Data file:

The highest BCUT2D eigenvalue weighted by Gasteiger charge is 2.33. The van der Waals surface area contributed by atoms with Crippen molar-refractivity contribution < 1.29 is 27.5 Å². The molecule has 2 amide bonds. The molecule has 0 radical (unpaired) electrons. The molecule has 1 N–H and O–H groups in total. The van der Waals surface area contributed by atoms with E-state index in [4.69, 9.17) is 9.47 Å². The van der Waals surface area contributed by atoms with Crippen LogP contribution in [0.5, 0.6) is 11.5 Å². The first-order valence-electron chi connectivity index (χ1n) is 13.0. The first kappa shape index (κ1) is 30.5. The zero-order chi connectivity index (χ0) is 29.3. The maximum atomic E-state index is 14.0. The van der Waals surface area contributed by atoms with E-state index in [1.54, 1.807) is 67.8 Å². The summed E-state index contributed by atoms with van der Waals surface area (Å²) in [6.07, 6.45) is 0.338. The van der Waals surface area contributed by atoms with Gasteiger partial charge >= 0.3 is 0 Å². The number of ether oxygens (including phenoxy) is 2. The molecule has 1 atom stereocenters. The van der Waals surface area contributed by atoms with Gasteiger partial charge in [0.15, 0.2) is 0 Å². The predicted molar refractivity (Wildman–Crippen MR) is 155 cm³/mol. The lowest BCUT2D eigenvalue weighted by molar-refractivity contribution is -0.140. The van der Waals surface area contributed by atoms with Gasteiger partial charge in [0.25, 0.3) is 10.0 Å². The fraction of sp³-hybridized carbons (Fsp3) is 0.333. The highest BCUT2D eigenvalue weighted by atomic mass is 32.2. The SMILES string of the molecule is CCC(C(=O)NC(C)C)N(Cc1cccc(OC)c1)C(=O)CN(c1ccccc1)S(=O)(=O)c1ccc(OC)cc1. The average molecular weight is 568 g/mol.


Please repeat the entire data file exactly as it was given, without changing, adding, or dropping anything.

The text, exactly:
The highest BCUT2D eigenvalue weighted by Gasteiger charge is 2.33. The van der Waals surface area contributed by atoms with Crippen molar-refractivity contribution < 1.29 is 27.5 Å². The molecule has 2 amide bonds. The molecule has 0 radical (unpaired) electrons. The molecule has 1 N–H and O–H groups in total. The van der Waals surface area contributed by atoms with E-state index in [4.69, 9.17) is 9.47 Å². The van der Waals surface area contributed by atoms with Crippen LogP contribution in [0.5, 0.6) is 11.5 Å². The first-order valence-electron chi connectivity index (χ1n) is 13.0. The first kappa shape index (κ1) is 30.5. The zero-order chi connectivity index (χ0) is 29.3. The maximum atomic E-state index is 14.0. The van der Waals surface area contributed by atoms with E-state index in [1.54, 1.807) is 67.8 Å². The summed E-state index contributed by atoms with van der Waals surface area (Å²) in [6.07, 6.45) is 0.338. The van der Waals surface area contributed by atoms with Gasteiger partial charge >= 0.3 is 0 Å². The number of ether oxygens (including phenoxy) is 2. The molecule has 1 atom stereocenters. The van der Waals surface area contributed by atoms with Gasteiger partial charge in [0.15, 0.2) is 0 Å². The predicted molar refractivity (Wildman–Crippen MR) is 155 cm³/mol. The lowest BCUT2D eigenvalue weighted by molar-refractivity contribution is -0.140. The van der Waals surface area contributed by atoms with Gasteiger partial charge in [0.25, 0.3) is 10.0 Å². The fraction of sp³-hybridized carbons (Fsp3) is 0.333. The highest BCUT2D eigenvalue weighted by atomic mass is 32.2. The SMILES string of the molecule is CCC(C(=O)NC(C)C)N(Cc1cccc(OC)c1)C(=O)CN(c1ccccc1)S(=O)(=O)c1ccc(OC)cc1. The average molecular weight is 568 g/mol.